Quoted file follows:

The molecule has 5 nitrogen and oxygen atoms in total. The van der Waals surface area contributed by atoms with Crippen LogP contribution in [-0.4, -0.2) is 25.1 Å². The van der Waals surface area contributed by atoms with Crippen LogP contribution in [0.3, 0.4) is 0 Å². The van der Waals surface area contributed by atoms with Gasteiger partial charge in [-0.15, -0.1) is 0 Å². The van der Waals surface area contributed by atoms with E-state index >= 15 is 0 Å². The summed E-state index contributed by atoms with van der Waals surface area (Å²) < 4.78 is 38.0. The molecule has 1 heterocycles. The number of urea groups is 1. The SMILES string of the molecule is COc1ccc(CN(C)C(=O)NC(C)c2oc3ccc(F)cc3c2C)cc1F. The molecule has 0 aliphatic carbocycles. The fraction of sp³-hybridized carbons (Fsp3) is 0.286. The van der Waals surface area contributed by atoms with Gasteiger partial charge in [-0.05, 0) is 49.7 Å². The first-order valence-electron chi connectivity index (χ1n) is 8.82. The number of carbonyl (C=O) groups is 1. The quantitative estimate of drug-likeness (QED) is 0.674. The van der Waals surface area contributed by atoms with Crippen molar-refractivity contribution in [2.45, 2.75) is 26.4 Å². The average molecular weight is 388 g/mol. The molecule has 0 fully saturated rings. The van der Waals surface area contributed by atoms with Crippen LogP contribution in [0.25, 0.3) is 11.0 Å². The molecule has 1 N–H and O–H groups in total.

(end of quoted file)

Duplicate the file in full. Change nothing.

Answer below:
The molecule has 5 nitrogen and oxygen atoms in total. The van der Waals surface area contributed by atoms with Crippen LogP contribution in [-0.4, -0.2) is 25.1 Å². The van der Waals surface area contributed by atoms with Crippen LogP contribution in [0.3, 0.4) is 0 Å². The van der Waals surface area contributed by atoms with Gasteiger partial charge in [-0.15, -0.1) is 0 Å². The van der Waals surface area contributed by atoms with E-state index >= 15 is 0 Å². The summed E-state index contributed by atoms with van der Waals surface area (Å²) < 4.78 is 38.0. The molecule has 1 heterocycles. The number of urea groups is 1. The SMILES string of the molecule is COc1ccc(CN(C)C(=O)NC(C)c2oc3ccc(F)cc3c2C)cc1F. The molecule has 0 aliphatic carbocycles. The fraction of sp³-hybridized carbons (Fsp3) is 0.286. The van der Waals surface area contributed by atoms with Gasteiger partial charge in [-0.05, 0) is 49.7 Å². The first-order valence-electron chi connectivity index (χ1n) is 8.82. The number of carbonyl (C=O) groups is 1. The quantitative estimate of drug-likeness (QED) is 0.674. The van der Waals surface area contributed by atoms with Crippen molar-refractivity contribution in [2.45, 2.75) is 26.4 Å². The average molecular weight is 388 g/mol. The molecule has 0 fully saturated rings. The van der Waals surface area contributed by atoms with Crippen LogP contribution in [0.25, 0.3) is 11.0 Å². The molecule has 1 N–H and O–H groups in total.